World News and Trends: Teen pregnancies and sexually transmitted diseases

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Teen pregnancies and sexually transmitted diseases

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In Britain the age of consent for sexual relations is supposedly 16. However, according to a Daily Telegraph report in June 2008, more than 1,000 girls younger than 14 had abortions in the previous year.

Concern is also growing about the spiraling rise in teen pregnancies in Britain , including those that are not ended by an abortion. According to the government Web site "Every Child Matters," the Independent Advisory Group on Teenage Pregnancy (TPIAG) published its fifth annual report suggesting strategies for halving conception rates for both the 16 to 18 age range and establishing "a firm downward trend" in the rate for those under 16.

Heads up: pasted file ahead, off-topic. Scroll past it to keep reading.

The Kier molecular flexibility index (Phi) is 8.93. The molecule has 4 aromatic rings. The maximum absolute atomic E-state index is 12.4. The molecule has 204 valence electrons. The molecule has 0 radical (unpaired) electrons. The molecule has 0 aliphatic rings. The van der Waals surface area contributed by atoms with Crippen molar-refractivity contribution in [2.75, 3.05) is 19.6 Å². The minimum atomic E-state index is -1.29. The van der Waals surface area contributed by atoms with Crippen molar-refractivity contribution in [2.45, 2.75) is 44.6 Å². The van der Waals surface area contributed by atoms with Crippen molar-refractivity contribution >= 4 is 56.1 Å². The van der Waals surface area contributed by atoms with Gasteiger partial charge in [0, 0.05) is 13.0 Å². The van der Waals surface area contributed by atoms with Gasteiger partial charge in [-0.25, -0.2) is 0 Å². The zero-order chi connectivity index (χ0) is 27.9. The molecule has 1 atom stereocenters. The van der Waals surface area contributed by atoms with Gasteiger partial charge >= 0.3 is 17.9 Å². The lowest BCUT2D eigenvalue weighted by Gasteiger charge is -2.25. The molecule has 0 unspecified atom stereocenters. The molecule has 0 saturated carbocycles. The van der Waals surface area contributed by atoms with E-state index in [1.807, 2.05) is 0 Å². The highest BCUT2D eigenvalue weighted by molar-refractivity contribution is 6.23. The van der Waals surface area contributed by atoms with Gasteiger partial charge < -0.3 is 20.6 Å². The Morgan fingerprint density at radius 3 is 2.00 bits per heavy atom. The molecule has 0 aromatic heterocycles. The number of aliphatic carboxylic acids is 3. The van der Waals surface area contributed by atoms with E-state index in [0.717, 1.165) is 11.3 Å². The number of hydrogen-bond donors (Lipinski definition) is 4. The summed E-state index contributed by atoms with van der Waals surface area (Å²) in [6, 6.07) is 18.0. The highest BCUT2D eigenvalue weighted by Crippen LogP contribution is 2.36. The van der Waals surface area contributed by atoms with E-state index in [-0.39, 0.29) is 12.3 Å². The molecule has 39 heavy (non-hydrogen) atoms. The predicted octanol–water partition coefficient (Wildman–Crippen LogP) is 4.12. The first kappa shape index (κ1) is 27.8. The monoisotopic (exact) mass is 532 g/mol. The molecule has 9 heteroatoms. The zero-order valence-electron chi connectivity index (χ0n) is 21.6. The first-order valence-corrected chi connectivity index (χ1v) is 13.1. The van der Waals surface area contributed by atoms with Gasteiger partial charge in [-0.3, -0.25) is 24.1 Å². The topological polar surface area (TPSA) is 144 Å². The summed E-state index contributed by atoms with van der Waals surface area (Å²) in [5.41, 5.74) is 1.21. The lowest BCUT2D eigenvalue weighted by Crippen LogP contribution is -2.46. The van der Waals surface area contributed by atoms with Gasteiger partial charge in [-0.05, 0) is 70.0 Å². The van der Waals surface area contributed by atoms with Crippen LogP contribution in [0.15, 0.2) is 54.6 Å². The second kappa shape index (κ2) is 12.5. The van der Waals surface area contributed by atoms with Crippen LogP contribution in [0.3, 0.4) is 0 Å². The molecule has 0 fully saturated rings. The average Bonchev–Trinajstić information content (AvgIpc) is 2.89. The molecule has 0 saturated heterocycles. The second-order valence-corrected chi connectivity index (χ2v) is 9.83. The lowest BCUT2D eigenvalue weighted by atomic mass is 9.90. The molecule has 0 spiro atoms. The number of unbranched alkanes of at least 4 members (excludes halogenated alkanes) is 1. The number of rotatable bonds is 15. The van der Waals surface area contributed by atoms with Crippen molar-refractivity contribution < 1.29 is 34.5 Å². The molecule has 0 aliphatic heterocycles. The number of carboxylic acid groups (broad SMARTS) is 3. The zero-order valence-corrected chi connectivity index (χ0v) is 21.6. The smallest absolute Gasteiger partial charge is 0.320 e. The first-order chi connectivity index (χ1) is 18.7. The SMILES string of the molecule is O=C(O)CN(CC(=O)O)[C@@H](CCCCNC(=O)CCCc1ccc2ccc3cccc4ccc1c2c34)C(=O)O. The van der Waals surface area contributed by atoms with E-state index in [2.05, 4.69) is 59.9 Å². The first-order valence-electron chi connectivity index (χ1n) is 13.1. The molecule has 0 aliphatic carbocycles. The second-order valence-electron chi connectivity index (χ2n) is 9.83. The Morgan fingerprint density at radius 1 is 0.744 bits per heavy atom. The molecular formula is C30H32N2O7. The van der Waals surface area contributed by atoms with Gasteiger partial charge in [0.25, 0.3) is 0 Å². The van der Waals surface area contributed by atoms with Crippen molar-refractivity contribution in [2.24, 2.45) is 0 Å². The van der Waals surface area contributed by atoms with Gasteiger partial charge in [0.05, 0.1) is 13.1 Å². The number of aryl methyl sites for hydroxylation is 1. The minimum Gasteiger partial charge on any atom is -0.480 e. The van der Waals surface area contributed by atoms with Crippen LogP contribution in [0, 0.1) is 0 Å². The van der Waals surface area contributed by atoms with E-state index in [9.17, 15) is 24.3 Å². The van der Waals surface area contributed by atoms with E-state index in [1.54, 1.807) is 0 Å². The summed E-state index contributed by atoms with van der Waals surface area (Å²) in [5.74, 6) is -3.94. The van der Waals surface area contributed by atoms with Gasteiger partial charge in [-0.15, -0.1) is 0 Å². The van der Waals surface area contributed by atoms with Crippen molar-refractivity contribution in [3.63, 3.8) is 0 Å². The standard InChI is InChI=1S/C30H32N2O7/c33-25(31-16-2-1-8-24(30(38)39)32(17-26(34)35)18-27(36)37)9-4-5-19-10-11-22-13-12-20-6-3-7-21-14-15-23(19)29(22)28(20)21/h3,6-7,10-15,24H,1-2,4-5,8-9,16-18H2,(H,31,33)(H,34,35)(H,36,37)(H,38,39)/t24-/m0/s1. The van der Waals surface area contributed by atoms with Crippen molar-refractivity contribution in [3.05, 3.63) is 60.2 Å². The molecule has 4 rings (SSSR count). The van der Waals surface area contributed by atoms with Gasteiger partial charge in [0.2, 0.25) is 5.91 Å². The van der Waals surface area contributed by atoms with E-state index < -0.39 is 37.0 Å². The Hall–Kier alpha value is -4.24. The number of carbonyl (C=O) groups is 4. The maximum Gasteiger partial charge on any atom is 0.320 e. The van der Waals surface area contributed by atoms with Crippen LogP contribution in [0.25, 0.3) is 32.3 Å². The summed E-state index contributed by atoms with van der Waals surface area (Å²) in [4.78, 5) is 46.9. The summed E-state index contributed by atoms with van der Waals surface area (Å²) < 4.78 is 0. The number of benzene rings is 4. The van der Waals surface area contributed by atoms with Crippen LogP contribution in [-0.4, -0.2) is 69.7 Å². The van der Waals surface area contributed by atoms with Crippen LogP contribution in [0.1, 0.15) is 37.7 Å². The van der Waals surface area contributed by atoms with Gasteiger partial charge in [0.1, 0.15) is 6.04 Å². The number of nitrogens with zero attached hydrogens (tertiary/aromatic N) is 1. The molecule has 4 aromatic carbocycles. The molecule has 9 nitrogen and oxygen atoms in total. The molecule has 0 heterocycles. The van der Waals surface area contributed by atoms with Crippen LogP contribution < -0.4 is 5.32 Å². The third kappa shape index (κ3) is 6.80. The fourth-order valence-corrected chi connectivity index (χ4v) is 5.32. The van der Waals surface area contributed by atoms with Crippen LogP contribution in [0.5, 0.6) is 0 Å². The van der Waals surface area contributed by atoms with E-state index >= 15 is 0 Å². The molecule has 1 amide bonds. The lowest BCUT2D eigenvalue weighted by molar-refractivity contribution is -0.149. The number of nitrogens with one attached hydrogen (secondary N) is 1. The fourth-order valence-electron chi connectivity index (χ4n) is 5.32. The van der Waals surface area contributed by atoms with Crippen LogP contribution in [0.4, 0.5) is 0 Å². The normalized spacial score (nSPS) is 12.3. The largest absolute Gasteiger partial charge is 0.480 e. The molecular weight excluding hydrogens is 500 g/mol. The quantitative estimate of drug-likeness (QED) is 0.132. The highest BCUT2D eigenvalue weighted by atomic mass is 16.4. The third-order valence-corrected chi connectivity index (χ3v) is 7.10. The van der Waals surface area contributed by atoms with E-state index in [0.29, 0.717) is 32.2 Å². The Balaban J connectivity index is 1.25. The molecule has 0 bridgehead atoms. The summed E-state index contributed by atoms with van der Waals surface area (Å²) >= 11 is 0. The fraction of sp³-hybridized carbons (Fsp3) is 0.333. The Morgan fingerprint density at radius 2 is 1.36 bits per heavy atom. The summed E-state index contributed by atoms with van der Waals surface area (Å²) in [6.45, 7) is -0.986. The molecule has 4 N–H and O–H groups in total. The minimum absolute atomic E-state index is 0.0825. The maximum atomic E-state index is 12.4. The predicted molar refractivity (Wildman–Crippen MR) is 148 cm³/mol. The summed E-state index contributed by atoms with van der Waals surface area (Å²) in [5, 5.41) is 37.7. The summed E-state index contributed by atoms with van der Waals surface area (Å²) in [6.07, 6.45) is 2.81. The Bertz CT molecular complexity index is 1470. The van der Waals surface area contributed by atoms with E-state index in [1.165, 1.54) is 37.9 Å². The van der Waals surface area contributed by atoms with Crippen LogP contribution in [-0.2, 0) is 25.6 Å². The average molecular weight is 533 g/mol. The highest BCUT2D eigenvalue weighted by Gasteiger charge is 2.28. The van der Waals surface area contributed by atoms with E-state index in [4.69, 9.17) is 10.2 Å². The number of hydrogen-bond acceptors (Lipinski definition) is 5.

Not surprisingly, there is a corresponding upward rise in the rates of sexually transmitted diseases. The British government plans to combat this by offering around 300,000 girls between the ages of 17 and 18 vaccinations against the human papilloma virus (HPV), which causes genital warts and, if not treated, can lead to cervical cancer. (The Sunday Times, July 20, 2008). The government also plans to vaccinate younger girls.

Merely treating the effects of early sexual promiscuity and making information on sex and its hazards more readily available appears to government departments to be the only solution. Few consider obeying the law, and more importantly God's law, as an answer to the problem. (Sources: The Daily Telegraph, The Sunday Times [both London ],